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applied to those who do not see eye to eye with him on this matter, of itself suggests that the position which he assumes, of arbiter on questions of taste, ought not to be too readily conceded to him.
TO THE EDITOR OF THE "JOURNAL OF THE BRITISH DENTAL ASSOCIATION." SIR,-Probably very few members of the British Dental Association will object to being accused of "snobbery" by "Excavator," if he can adduce no better reason for the charge with respect to them, than he has succeeded in doing, in his communication in last month's Journal; most of them, however, might have much difficulty in rebutting the even more disagreeable charge of toadying to the medical profession, if there were as good cause for its being brought against them as does exist with respect to himself, if he is to be judged by what he has written.
In attempting to stigmatise a number of his fellow-members as snobs, for an entirely insufficient reason; and even more, in the manner in which this charge is made; one cannot but observe a conspicuous lack of that quality of good taste upon which "Excavator" is apparently desirous of posing as an (anonymous) authority.
419, Chiswick High Road,
Gunnersbury, W., October 1, 1902.
The Eastern Counties Branch.
THE Annual Dinner took place on Tuesday, September 30, at Cambridge, Mr. W. J. Fisk (the President) in the Chair. In the course of responses to toasts, Mr. BoSWORTH HARCOURT said he believed he had the honour to be the senior member of the Branch at the present moment. With regard to the Dental Association, what had that done for them? It had brought them together in such a way as nothing else in the world could possibly have done. They were now a band of brothers united in one scheme for benefiting their fellow creatures to the best of their ability. He should to the day of his death regret that the British Dental Association did not establish a Branch, or rather establish themselves earlier. They ought to have been a body sixty years ago. If they had been the dental profession would have held a very different position to-day. Still they held their own, and he believed English dentistry owned some of the best dental practitioners the world could produce.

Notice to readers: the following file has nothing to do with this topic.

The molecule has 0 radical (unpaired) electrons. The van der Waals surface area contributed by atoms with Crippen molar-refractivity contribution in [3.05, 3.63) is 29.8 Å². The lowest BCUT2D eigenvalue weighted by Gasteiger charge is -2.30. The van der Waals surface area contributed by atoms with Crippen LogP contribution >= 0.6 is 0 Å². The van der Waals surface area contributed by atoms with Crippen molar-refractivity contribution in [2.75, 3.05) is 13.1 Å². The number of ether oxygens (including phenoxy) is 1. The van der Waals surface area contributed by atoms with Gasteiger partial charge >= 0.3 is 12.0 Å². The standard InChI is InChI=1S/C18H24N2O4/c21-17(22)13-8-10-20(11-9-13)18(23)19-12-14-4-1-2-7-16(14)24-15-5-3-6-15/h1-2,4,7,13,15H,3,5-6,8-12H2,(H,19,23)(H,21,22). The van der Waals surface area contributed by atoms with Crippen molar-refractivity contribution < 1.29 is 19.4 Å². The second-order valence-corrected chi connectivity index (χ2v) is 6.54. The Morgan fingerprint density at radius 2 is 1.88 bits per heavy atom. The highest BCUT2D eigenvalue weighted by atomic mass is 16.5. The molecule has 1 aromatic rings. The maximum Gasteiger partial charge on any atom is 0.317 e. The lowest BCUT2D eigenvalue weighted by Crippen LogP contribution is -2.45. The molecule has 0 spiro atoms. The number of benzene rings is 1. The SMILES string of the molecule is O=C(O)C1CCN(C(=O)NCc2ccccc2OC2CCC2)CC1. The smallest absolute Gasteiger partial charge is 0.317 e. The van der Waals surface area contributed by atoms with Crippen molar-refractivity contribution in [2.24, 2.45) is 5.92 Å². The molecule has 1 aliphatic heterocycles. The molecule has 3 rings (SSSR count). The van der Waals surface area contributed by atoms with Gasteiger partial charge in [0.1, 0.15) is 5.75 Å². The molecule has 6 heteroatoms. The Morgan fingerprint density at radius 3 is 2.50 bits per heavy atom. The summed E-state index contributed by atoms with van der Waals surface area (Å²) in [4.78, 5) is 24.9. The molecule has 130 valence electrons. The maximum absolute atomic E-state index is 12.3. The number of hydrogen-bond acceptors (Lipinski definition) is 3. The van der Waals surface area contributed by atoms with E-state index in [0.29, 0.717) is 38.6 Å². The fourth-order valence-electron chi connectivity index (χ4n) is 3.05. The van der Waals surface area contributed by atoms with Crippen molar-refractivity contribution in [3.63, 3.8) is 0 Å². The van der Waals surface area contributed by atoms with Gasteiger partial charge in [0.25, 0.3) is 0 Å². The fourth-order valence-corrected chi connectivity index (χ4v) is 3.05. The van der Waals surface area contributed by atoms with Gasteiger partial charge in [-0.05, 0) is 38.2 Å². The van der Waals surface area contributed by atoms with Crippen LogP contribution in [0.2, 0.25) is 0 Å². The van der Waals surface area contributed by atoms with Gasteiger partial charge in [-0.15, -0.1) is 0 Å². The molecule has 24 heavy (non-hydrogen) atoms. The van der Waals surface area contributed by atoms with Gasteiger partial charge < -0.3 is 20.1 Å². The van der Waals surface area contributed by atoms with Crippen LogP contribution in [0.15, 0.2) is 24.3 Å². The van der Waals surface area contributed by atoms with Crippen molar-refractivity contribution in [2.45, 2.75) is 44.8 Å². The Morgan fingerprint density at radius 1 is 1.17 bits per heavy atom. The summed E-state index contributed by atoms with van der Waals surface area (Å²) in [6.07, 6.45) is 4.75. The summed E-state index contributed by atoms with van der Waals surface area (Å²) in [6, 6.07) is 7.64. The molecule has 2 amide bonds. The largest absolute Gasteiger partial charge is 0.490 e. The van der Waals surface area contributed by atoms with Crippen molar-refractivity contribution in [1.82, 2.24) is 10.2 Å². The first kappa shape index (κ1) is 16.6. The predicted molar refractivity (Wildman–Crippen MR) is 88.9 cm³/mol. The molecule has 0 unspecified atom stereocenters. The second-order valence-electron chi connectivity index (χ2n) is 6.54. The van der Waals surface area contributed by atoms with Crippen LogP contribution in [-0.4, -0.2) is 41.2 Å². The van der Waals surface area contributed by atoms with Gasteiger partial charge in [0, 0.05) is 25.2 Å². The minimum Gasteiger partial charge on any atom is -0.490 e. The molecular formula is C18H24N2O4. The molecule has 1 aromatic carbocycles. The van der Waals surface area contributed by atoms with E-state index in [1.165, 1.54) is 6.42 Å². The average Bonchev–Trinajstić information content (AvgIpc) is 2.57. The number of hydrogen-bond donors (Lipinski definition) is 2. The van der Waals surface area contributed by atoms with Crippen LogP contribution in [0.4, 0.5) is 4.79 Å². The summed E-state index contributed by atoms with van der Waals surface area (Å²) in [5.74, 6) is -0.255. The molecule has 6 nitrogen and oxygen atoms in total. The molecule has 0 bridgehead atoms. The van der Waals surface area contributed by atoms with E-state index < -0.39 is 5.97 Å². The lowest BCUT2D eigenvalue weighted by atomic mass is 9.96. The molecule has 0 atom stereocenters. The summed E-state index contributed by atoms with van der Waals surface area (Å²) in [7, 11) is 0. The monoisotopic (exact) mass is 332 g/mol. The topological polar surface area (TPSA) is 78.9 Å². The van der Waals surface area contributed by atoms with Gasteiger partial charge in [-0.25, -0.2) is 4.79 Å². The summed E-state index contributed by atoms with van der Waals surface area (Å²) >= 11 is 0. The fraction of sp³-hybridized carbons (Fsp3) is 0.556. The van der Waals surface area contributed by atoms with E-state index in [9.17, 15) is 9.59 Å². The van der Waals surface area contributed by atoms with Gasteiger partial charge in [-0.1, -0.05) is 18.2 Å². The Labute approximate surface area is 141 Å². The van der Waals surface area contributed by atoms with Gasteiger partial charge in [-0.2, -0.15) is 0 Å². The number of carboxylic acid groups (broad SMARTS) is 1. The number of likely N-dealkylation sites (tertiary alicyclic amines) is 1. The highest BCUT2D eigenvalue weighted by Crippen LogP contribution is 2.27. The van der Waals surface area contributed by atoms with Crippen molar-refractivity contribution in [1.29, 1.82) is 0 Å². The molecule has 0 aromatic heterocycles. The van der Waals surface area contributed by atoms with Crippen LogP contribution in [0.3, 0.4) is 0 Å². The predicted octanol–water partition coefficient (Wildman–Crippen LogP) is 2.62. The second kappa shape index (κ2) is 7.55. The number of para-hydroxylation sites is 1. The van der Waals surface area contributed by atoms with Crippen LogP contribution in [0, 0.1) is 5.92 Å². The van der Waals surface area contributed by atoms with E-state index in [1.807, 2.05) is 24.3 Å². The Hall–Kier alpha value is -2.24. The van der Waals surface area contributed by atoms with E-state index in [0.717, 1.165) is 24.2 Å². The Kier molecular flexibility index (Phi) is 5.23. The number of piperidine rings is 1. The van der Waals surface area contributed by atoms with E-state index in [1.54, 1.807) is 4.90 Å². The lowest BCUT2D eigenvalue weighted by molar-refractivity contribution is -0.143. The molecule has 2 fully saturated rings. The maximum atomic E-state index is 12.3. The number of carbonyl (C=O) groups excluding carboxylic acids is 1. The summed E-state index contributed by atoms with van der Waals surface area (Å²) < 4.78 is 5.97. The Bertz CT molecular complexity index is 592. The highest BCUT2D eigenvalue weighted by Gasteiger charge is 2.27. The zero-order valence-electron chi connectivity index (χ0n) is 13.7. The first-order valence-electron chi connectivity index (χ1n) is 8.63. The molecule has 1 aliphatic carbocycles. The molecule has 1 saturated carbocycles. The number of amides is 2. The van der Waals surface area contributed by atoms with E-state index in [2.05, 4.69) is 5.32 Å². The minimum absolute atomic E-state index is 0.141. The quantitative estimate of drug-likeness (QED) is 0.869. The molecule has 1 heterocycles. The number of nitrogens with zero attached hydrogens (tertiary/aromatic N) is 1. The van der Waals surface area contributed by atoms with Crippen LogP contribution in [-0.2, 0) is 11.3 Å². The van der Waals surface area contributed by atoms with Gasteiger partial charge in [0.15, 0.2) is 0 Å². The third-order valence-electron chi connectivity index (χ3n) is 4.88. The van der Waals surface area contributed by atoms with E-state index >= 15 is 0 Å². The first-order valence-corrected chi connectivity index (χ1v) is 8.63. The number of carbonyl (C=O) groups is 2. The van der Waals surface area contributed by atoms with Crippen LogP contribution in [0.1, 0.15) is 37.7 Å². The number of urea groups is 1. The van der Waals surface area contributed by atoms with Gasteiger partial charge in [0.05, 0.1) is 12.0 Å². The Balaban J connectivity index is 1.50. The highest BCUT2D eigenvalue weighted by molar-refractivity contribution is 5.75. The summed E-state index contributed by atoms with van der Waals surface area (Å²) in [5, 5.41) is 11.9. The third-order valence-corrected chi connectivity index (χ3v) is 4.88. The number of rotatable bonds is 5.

The toast of “The Allied Association," the "British Medical Association," the "Odontological Society," and the "School Dentist Society," was given by Mr. W. H. HOPE. He pointed to the improved relations existing between the medical and the dental professions. The medical men were beginning to realise that it was to their interests, as well as the interests of their patients, that they could call upon dentists to supplement the work which they did so